Reckitt weighs pharma-unit sale as Suboxone slumps

Reckitt Benckiser has said the time to weigh options for its pharmaceuticals unit would come after its flagship drug, Suboxone, fell victim to generic competition. That time is now. The British consumer goods group says it's reviewing options for its pharma business, including a possible sale that could grab upwards of $3.2 billion.

After announcing a pharma sales decline of 16% for the third quarter, CEO Rakesh Kapoor hinted that the unit could very well wind up on the block. "Nothing is ruled out," he told Bloomberg in a telephone interview. "We've always said it's a fantastic business, but it's not core to the company."

Things have been a bit uncertain for the unit since February, when the FDA rejected Reckitt's petition to block rival copies of the heroin addiction drug. Reckitt had sunk time and money into a study to support stricter packaging rules. But the agency approved two Suboxone generics, prompting Reckitt to stop making its Suboxone tablet versions and restrict sales to its film-strip format. That move cost the company a 14% drop in Suboxone's third-quarter sales amid an otherwise sunny earnings report.

News of a possible sale cheered analysts and investors alike, with shares rising more than 5%, Reuters reports. "I think it's a combination of the market seeing a way out of (the pharmaceuticals business) and liking the core story as well," Investec analyst Martin Deboo told the news service.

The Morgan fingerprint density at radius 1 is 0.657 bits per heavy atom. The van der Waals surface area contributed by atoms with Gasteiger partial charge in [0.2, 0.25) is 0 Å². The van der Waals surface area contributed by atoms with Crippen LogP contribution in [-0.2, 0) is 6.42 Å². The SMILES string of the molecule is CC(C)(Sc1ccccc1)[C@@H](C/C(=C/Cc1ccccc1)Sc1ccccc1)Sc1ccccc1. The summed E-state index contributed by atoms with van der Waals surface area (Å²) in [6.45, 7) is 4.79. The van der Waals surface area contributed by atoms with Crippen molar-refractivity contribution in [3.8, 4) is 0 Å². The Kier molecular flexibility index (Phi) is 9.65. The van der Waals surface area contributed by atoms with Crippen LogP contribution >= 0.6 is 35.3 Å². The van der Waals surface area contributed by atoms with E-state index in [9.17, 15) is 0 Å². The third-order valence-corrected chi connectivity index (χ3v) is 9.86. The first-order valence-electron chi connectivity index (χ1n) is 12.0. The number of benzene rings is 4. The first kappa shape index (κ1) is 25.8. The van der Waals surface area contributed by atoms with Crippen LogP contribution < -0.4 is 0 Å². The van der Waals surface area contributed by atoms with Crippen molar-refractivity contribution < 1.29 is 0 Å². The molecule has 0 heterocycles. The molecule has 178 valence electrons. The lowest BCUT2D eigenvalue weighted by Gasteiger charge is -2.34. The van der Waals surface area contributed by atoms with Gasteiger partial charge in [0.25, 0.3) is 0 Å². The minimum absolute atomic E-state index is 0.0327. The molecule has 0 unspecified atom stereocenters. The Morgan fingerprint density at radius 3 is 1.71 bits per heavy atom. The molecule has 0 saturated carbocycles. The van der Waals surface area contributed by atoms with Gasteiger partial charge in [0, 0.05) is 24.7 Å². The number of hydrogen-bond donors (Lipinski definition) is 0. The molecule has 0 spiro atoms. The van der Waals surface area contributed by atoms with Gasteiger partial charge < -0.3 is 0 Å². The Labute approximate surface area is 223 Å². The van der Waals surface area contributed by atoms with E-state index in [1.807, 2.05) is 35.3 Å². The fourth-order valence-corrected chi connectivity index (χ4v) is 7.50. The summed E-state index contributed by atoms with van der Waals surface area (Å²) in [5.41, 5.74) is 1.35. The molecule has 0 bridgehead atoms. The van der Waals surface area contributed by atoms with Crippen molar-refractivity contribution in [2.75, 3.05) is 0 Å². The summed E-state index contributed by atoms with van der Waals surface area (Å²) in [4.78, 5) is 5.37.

While Kapoor said the unit review was separate from any other strategic tacks the company may take, some analysts have suggested Reckitt could use funds raised through a sale or spinoff of the pharma business to bolster its consumer health business. The company has said it wants to beef up its offerings in the sector, which is growing thanks to aging populations in the West and climbing incomes in emerging markets, Reuters notes. To that end, it picked up U.S.-based Schiff Nutrition, a vitamins and supplements maker, for $1.4 billion last year.

Investing in the low-margin consumer health sector right now is not a unique idea in the pharma world. Sanofi ($SNY), for one, has been pressing full steam ahead with its own consumer health unit, doubling revenues between 2008 and 2012 and reorganizing its operations to become a top OTC player globally. FDA approval for over-the-counter sale of its steroid-based allergy med Nasacort should boost its consumer health unit further, as the drug is the first in its class to hit drugstore aisles.

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